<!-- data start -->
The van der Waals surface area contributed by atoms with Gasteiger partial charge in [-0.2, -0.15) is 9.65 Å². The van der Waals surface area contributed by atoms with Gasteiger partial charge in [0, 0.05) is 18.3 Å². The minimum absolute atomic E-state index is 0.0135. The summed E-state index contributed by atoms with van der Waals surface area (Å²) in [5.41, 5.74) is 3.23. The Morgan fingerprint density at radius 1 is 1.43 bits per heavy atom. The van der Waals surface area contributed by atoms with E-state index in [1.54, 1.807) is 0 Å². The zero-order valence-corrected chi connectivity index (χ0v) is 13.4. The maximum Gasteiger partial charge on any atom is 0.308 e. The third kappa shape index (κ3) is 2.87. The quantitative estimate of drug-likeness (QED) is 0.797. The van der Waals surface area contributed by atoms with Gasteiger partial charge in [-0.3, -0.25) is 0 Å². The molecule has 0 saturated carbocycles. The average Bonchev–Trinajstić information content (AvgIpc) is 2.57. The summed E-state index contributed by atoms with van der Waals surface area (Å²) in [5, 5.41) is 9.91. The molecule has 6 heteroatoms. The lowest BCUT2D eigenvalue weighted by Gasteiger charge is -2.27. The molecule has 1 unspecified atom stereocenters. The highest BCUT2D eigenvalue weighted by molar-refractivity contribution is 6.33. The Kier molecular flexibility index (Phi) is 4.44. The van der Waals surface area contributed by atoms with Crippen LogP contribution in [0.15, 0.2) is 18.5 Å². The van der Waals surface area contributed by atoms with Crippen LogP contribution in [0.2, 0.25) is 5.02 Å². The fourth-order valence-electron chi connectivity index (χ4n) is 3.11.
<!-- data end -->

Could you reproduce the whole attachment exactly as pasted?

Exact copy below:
The van der Waals surface area contributed by atoms with Gasteiger partial charge in [-0.2, -0.15) is 9.65 Å². The van der Waals surface area contributed by atoms with Gasteiger partial charge in [0, 0.05) is 18.3 Å². The minimum absolute atomic E-state index is 0.0135. The summed E-state index contributed by atoms with van der Waals surface area (Å²) in [5.41, 5.74) is 3.23. The Morgan fingerprint density at radius 1 is 1.43 bits per heavy atom. The van der Waals surface area contributed by atoms with E-state index in [1.54, 1.807) is 0 Å². The zero-order valence-corrected chi connectivity index (χ0v) is 13.4. The maximum Gasteiger partial charge on any atom is 0.308 e. The third kappa shape index (κ3) is 2.87. The quantitative estimate of drug-likeness (QED) is 0.797. The van der Waals surface area contributed by atoms with Gasteiger partial charge in [-0.3, -0.25) is 0 Å². The molecule has 0 saturated carbocycles. The average Bonchev–Trinajstić information content (AvgIpc) is 2.57. The summed E-state index contributed by atoms with van der Waals surface area (Å²) in [5, 5.41) is 9.91. The molecule has 6 heteroatoms. The lowest BCUT2D eigenvalue weighted by Gasteiger charge is -2.27. The molecule has 1 unspecified atom stereocenters. The highest BCUT2D eigenvalue weighted by molar-refractivity contribution is 6.33. The Kier molecular flexibility index (Phi) is 4.44. The van der Waals surface area contributed by atoms with Crippen LogP contribution in [0.15, 0.2) is 18.5 Å². The van der Waals surface area contributed by atoms with Crippen LogP contribution in [0.2, 0.25) is 5.02 Å². The fourth-order valence-electron chi connectivity index (χ4n) is 3.11.